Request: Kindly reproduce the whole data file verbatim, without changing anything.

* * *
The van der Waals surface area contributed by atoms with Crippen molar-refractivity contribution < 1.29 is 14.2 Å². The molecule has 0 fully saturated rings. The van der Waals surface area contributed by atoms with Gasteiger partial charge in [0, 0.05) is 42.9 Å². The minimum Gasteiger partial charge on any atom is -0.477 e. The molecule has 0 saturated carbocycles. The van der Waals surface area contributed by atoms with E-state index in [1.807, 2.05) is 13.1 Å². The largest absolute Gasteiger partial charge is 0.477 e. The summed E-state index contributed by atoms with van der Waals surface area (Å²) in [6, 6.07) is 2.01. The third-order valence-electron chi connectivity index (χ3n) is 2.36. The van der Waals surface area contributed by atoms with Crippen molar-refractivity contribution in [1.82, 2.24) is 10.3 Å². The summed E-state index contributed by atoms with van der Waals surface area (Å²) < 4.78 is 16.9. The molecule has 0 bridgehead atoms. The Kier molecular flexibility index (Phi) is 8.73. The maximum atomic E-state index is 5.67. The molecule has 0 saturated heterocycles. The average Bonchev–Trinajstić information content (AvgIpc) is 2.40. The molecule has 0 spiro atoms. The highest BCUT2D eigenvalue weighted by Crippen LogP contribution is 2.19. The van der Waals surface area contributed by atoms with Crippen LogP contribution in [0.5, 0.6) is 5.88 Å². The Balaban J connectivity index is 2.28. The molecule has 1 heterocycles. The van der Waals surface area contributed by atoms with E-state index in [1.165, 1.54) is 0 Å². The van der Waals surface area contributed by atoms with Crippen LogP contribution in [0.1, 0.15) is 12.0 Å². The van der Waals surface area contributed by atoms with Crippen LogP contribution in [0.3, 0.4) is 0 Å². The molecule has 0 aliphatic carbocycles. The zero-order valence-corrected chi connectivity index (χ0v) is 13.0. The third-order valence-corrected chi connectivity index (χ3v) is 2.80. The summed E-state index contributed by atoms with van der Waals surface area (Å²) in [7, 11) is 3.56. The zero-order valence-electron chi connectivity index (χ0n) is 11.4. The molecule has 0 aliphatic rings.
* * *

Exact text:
The van der Waals surface area contributed by atoms with Crippen molar-refractivity contribution < 1.29 is 14.2 Å². The molecule has 0 fully saturated rings. The van der Waals surface area contributed by atoms with Gasteiger partial charge in [0, 0.05) is 42.9 Å². The minimum Gasteiger partial charge on any atom is -0.477 e. The molecule has 0 saturated carbocycles. The van der Waals surface area contributed by atoms with E-state index in [1.807, 2.05) is 13.1 Å². The largest absolute Gasteiger partial charge is 0.477 e. The summed E-state index contributed by atoms with van der Waals surface area (Å²) in [6, 6.07) is 2.01. The third-order valence-electron chi connectivity index (χ3n) is 2.36. The van der Waals surface area contributed by atoms with Crippen molar-refractivity contribution in [1.82, 2.24) is 10.3 Å². The summed E-state index contributed by atoms with van der Waals surface area (Å²) < 4.78 is 16.9. The molecule has 0 bridgehead atoms. The Kier molecular flexibility index (Phi) is 8.73. The maximum atomic E-state index is 5.67. The molecule has 0 saturated heterocycles. The average Bonchev–Trinajstić information content (AvgIpc) is 2.40. The molecule has 0 spiro atoms. The highest BCUT2D eigenvalue weighted by Crippen LogP contribution is 2.19. The van der Waals surface area contributed by atoms with Crippen LogP contribution in [0.5, 0.6) is 5.88 Å². The Balaban J connectivity index is 2.28. The molecule has 1 heterocycles. The van der Waals surface area contributed by atoms with E-state index in [1.165, 1.54) is 0 Å². The van der Waals surface area contributed by atoms with Crippen LogP contribution in [0.1, 0.15) is 12.0 Å². The van der Waals surface area contributed by atoms with Crippen LogP contribution in [0.3, 0.4) is 0 Å². The molecule has 0 aliphatic carbocycles. The zero-order valence-corrected chi connectivity index (χ0v) is 13.0. The third-order valence-corrected chi connectivity index (χ3v) is 2.80. The summed E-state index contributed by atoms with van der Waals surface area (Å²) in [7, 11) is 3.56. The zero-order valence-electron chi connectivity index (χ0n) is 11.4. The molecule has 0 aliphatic rings.